Narrow Hallways Ideal for Coronavirus Spread

THURSDAY, December 17, 2020 (HealthDay News) – You may want to think twice before entering a hallway with strangers during the pandemic: Researchers report that following a person who walks quickly with COVID-19 in a narrow hallway could increase your risk of infection, even if you keep your distance.

That’s because that person can leave long streams of virus-laden droplets behind, according to a study published in the journal Dec. 15. Fluid physics.

The risk is particularly high for children.

The results come from computer simulations that evaluated the airflow and droplet dispersion patterns behind walkers at different locations.

Previous simulations focused on large open interior spaces, but did not take into account the effect of neighboring walls, such as those in a narrow hallway.

If a person walking down a hallway coughs, they expel droplets that circulate and behind their body, forming a wake in the same way a moving boat leaves a wake in the water, the researchers explained.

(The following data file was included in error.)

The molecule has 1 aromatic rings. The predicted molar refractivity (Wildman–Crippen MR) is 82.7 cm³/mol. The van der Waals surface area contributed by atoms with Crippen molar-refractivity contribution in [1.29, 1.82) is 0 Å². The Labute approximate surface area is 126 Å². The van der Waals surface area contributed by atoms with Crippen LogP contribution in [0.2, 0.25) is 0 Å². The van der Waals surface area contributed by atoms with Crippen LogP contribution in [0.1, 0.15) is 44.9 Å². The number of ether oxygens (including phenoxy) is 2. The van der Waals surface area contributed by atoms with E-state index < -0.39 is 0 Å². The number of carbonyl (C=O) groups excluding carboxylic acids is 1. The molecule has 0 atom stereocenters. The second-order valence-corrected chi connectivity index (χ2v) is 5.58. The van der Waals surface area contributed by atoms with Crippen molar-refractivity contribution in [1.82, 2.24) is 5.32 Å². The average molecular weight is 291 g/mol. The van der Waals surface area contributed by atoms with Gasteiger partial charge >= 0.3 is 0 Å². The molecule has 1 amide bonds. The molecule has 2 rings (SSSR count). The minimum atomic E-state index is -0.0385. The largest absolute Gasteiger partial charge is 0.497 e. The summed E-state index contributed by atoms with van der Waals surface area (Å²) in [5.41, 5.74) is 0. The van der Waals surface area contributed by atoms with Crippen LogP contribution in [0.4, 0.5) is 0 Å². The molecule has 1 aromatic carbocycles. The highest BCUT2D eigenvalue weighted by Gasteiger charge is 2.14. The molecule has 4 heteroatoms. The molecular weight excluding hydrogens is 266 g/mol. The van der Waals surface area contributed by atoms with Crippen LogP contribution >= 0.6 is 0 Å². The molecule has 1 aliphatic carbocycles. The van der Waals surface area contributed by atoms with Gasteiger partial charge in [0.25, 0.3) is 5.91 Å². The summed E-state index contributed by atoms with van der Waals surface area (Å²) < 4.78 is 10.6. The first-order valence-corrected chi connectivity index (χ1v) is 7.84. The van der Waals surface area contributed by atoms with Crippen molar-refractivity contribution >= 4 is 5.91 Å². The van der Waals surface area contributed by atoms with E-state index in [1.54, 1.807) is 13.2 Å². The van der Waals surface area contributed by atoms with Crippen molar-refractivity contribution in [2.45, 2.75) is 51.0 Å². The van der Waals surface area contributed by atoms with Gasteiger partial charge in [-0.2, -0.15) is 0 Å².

And people who cough have a “recirculation bubble” directly behind their torso and a long trail of droplets flowing behind them at about waist height.

“The flow patterns we found are closely related to the shape of the human body,” said study co-author Xiaolei Yang, from the Chinese Academy of Sciences in Beijing. “2 meters downstream, the wake is almost negligible at mouth and leg height but is still visible at waist height.”

Researchers have identified two modes of droplet propagation.

In one, the cloud of droplets leaves the person moving and lingers far behind them, creating a drifting cloud loaded with viruses.

In the other mode, the cloud of droplets remains attached to the person, trailing behind them like a tail.

Here is a photo of the two types of spread:

“For the detached mode, the droplet concentration is much higher than for the attached mode, five seconds after a cough,” Yang said in a press release. “This poses a great challenge in determining safe social distancing in places like a very narrow hallway, where a person can inhale viral droplets even if the patient is far in front of them.”

Children are at particular risk in both scenarios, as clouds of droplets persist above the ground about half the height of an infected adult – or at the level of a child’s mouth / nose. .

More information

The United States Centers for Disease Control and Prevention explains how to protect yourself and others from COVID-19.

SOURCE: Fluid physics, press release, December 15, 2020

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